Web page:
The opening image of this navigational work was a direct flatbed scan of a bottle of Cuvée Tradition French wine that we had recently consumed. The two hyperlinked hotspots on the image that took the user through to the rest of the work were a ‘black square’ and the word ‘ZIP‘, references to the endgame in American hard-edged abstraction. Black square took the user through to a set of photographic images, remediated documentation, of an installation made at the Tower House Studios, Goldsmith’s college, London in 1991. These images were linked in such a manner as to enable a simulation of the navigation of the space and the experience of each ‘work’ in the new web ‘space’ as a reinterpretation in multimedia for online viewing. This part of the web work was augmented with physical objects from the original installation and a new desktop VR interface, when La Folie de la Peinture was presented at the Substation, Singapore in 2001 in a two-person show with Joe Lewis titled, Layers … Reality … Memory.
With reference to the recurrent controversies around the use of the term ‘keling’, and with particular reference to the recent Dewan Bahasa dan Pustaka (DBP) inclusion of the word “keling” in its definition of “tambi,“ there is no need for hysterical reaction from Indians about the presence of the word Keling in the Malay lexicon and publications in the Malay Language. After all if Indians think about it carefully, ‘thambi’ itself is problematic, as it can reflect status, class and cast when used to refer to adults. In fact it is far more troubling that we use the word ‘pariah‘ as a put-down in English as well as in Malay with scant criticism. However, it reveals an extremely poor standard of scholarship and professionalism on the part of the DBP that they have used the term ‘keling’ as an index for ‘Indian’ in the contemporary setting. Yes, this failure to recognize that the main contemporary usage of of the term is to put Indians down, might even reflect a systemic (unconscious) racism in the esteemed authority in whose care we have put the future of the Malay Language.
Telinga Keling (1999) is in the collection of the National Visual Art Gallery in KL. It is currently (oct 15 2019) on display again in a selection from the collection. ‘Keling’ is a today taken as a derogatory term for ‘Indian’ although, from its etymology, it is clear that this was not always so. The items obscuring my ears in the image are Malay sweets which are colloquially referred to as ‘Telinga Keling’ (Indian Ears). More formally and publicly, given our multi-racial Malaysian society, these cakes are referred to as ‘penyaram’ or ‘denderam’. Ironically, this Telinga Keling sweet is quite likely to be of Indian origin. My mother used to make something that tastes exactly the same that we call it ‘athirasam’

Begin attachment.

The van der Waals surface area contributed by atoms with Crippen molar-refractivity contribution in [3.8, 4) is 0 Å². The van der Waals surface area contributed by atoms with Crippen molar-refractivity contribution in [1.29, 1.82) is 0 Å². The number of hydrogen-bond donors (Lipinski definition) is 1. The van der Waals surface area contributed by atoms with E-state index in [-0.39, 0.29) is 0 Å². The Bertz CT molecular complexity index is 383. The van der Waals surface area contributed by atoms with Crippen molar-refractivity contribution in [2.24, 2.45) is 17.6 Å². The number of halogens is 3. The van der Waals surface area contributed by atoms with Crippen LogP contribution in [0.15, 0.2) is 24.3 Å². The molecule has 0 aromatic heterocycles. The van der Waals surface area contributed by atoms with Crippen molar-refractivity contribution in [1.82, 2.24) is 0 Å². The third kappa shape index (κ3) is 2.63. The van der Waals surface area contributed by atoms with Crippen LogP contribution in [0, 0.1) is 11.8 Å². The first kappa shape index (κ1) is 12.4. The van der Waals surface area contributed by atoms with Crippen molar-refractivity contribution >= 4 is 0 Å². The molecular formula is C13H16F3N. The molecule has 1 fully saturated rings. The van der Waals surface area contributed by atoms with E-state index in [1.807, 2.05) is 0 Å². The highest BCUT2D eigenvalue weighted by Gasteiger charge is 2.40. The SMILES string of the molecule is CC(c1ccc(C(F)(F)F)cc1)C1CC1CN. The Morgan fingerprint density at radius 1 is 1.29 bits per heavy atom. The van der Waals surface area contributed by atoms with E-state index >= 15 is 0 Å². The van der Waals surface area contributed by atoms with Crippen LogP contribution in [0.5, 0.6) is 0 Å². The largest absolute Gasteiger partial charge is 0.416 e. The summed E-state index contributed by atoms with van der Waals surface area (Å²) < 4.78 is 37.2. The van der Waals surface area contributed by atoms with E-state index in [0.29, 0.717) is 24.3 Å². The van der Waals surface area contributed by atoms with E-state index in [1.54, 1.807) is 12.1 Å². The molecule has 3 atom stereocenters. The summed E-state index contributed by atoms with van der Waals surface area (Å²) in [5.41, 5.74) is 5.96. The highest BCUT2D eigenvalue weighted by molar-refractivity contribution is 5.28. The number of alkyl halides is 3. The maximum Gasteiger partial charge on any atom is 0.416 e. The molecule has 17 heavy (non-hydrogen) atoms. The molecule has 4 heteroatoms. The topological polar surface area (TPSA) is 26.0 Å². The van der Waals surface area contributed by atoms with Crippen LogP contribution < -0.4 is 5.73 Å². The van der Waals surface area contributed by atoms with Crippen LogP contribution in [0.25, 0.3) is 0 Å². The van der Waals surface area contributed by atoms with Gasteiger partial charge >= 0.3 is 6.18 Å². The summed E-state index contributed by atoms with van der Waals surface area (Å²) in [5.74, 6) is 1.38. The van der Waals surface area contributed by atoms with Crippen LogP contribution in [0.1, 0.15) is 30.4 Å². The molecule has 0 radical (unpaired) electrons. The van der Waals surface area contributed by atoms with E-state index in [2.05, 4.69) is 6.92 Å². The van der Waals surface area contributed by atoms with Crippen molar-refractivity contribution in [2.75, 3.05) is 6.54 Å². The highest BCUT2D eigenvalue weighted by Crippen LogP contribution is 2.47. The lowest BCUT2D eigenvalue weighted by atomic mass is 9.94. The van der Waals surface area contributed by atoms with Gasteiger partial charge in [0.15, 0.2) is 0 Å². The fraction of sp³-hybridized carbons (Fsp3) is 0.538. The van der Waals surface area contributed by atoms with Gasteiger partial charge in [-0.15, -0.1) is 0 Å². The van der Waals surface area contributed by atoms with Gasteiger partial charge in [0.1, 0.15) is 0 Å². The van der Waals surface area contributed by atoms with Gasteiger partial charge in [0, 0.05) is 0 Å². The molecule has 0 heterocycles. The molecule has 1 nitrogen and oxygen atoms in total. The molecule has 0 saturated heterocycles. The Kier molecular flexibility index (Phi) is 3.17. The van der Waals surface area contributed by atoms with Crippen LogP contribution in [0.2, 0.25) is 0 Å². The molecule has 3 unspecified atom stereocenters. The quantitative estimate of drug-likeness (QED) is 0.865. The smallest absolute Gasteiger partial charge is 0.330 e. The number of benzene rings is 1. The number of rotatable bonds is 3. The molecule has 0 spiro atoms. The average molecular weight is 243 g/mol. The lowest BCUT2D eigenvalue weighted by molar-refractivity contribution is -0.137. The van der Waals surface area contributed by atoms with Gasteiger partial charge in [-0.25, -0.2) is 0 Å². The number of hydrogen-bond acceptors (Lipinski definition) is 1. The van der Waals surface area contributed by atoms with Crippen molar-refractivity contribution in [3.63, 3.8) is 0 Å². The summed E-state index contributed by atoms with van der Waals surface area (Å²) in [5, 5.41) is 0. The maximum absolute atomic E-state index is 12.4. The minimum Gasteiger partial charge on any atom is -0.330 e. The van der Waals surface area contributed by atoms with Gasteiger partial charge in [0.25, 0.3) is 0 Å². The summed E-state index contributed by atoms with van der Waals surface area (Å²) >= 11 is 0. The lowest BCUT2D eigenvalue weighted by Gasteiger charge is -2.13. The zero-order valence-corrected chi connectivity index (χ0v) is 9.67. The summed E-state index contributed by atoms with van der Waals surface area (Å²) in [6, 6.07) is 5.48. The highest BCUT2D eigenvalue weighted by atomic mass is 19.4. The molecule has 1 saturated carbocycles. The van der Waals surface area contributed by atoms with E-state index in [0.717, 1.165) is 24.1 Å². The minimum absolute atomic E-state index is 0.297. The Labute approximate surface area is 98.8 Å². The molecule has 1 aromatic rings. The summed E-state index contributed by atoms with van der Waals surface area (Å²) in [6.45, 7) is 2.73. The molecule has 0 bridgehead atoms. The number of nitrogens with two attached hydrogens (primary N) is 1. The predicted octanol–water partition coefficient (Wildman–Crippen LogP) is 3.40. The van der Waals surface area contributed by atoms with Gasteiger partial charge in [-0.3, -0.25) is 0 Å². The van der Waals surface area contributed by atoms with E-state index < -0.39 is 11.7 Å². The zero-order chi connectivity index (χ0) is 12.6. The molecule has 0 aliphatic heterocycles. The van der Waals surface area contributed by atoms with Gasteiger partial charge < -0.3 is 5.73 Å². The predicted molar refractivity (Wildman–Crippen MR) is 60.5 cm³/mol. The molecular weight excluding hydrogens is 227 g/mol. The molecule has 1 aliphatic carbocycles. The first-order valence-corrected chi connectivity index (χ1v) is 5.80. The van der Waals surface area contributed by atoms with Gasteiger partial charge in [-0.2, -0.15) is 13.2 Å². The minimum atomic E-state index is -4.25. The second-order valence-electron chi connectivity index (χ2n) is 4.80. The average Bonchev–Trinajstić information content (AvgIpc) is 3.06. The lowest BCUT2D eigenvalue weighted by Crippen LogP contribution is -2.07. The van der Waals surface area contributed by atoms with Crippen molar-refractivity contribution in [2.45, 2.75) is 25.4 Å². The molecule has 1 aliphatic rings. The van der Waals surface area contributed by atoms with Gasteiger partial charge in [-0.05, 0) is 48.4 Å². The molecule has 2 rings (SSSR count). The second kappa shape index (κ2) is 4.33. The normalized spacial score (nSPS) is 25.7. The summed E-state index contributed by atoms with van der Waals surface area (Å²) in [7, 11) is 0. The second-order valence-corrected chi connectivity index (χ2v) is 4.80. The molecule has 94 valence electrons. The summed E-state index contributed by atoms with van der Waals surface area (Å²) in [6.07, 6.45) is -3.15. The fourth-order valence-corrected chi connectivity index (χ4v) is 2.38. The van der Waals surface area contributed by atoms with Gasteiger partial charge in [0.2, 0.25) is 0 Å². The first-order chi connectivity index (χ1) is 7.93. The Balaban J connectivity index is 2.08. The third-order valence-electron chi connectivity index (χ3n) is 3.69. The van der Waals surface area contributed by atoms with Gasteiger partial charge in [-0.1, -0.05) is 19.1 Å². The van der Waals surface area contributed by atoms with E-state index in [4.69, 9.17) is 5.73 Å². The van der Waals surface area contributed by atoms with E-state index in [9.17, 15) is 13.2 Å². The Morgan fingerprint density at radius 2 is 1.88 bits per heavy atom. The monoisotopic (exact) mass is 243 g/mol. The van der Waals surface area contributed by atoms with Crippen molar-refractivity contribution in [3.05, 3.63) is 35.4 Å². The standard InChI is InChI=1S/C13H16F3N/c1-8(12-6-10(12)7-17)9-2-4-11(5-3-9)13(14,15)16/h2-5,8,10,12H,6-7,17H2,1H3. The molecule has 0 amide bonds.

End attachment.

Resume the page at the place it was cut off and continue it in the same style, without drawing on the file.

The idea of the piece is that I can engage the Malay viewers regarding this juncture of ‘sweetness’ and ‘derision’ while excluding the others, who would likely be unfamiliar with the cake’s colloquial name. Of course, there’ll be some Indians who know, particularly those from Kelantan where the sweet is prevalent, but empirically speaking, during the opening of its inaugural exhibition in Kuala Lumpur, the Indians had no idea and kept asking, ‘Why did you insult yourself in this work? ’, The Malays, however, smiled at me in and nodded in awkward acknowledgement.
Cowboys and Indians: Tokyo Edition, to be presented at Courtyard Hiroo Gallery on 11th May 2018, is the sencond installation/ performance of ‘Cowboys and Indians’, the 6th series of the Koboi Project. The first edition was presented at the Burning Man Festival in the Nevada Desert in 2017. The overarching Koboi Project is photo-conceptual work involving installations, traditional icons, story telling and performance elements. It is a transnational epic, presented as the adventures of my persona – the ‘Black Hat’ Cowboy, through whom I present my life as my art, as I explore my identity as a Malaysian, as an Indian, as a British Columbian and as a citizen of the world.